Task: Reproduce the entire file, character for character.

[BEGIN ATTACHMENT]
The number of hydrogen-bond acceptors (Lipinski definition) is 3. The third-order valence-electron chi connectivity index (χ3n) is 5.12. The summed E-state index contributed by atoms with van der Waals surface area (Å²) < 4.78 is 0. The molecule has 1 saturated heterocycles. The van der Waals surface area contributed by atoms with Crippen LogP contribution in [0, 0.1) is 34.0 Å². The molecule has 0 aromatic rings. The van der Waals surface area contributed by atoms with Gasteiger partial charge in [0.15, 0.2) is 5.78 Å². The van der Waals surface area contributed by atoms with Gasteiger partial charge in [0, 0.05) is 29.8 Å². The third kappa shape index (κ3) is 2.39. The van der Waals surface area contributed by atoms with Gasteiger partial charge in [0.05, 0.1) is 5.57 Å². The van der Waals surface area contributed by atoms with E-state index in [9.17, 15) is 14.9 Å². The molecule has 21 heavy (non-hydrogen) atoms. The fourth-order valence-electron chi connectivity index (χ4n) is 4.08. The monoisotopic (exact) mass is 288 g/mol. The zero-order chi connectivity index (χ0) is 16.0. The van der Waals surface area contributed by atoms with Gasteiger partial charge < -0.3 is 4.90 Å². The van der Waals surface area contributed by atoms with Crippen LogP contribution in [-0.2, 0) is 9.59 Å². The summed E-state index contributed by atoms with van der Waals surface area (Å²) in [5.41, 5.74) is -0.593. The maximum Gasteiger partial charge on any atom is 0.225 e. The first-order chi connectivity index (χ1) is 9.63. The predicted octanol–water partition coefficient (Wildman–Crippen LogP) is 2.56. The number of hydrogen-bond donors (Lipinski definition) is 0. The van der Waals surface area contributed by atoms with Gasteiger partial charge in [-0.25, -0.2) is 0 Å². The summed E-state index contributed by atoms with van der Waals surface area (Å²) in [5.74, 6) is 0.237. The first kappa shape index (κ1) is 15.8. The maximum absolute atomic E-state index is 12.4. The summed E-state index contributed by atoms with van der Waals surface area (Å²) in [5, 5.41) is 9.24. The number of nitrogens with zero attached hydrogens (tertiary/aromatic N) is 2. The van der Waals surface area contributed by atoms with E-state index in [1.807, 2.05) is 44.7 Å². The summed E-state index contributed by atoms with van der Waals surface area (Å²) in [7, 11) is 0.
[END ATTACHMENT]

The number of hydrogen-bond acceptors (Lipinski definition) is 3. The third-order valence-electron chi connectivity index (χ3n) is 5.12. The summed E-state index contributed by atoms with van der Waals surface area (Å²) < 4.78 is 0. The molecule has 1 saturated heterocycles. The van der Waals surface area contributed by atoms with Crippen LogP contribution in [0, 0.1) is 34.0 Å². The molecule has 0 aromatic rings. The van der Waals surface area contributed by atoms with Gasteiger partial charge in [0.15, 0.2) is 5.78 Å². The van der Waals surface area contributed by atoms with Gasteiger partial charge in [0, 0.05) is 29.8 Å². The third kappa shape index (κ3) is 2.39. The van der Waals surface area contributed by atoms with Gasteiger partial charge in [0.05, 0.1) is 5.57 Å². The van der Waals surface area contributed by atoms with E-state index in [9.17, 15) is 14.9 Å². The molecule has 21 heavy (non-hydrogen) atoms. The fourth-order valence-electron chi connectivity index (χ4n) is 4.08. The monoisotopic (exact) mass is 288 g/mol. The zero-order chi connectivity index (χ0) is 16.0. The van der Waals surface area contributed by atoms with Gasteiger partial charge < -0.3 is 4.90 Å². The van der Waals surface area contributed by atoms with Crippen LogP contribution in [-0.2, 0) is 9.59 Å². The summed E-state index contributed by atoms with van der Waals surface area (Å²) in [5.41, 5.74) is -0.593. The maximum Gasteiger partial charge on any atom is 0.225 e. The first-order chi connectivity index (χ1) is 9.63. The predicted octanol–water partition coefficient (Wildman–Crippen LogP) is 2.56. The number of hydrogen-bond donors (Lipinski definition) is 0. The van der Waals surface area contributed by atoms with Gasteiger partial charge in [-0.25, -0.2) is 0 Å². The summed E-state index contributed by atoms with van der Waals surface area (Å²) in [5.74, 6) is 0.237. The first kappa shape index (κ1) is 15.8. The maximum absolute atomic E-state index is 12.4. The summed E-state index contributed by atoms with van der Waals surface area (Å²) in [5, 5.41) is 9.24. The number of nitrogens with zero attached hydrogens (tertiary/aromatic N) is 2. The van der Waals surface area contributed by atoms with E-state index in [1.807, 2.05) is 44.7 Å². The summed E-state index contributed by atoms with van der Waals surface area (Å²) in [7, 11) is 0.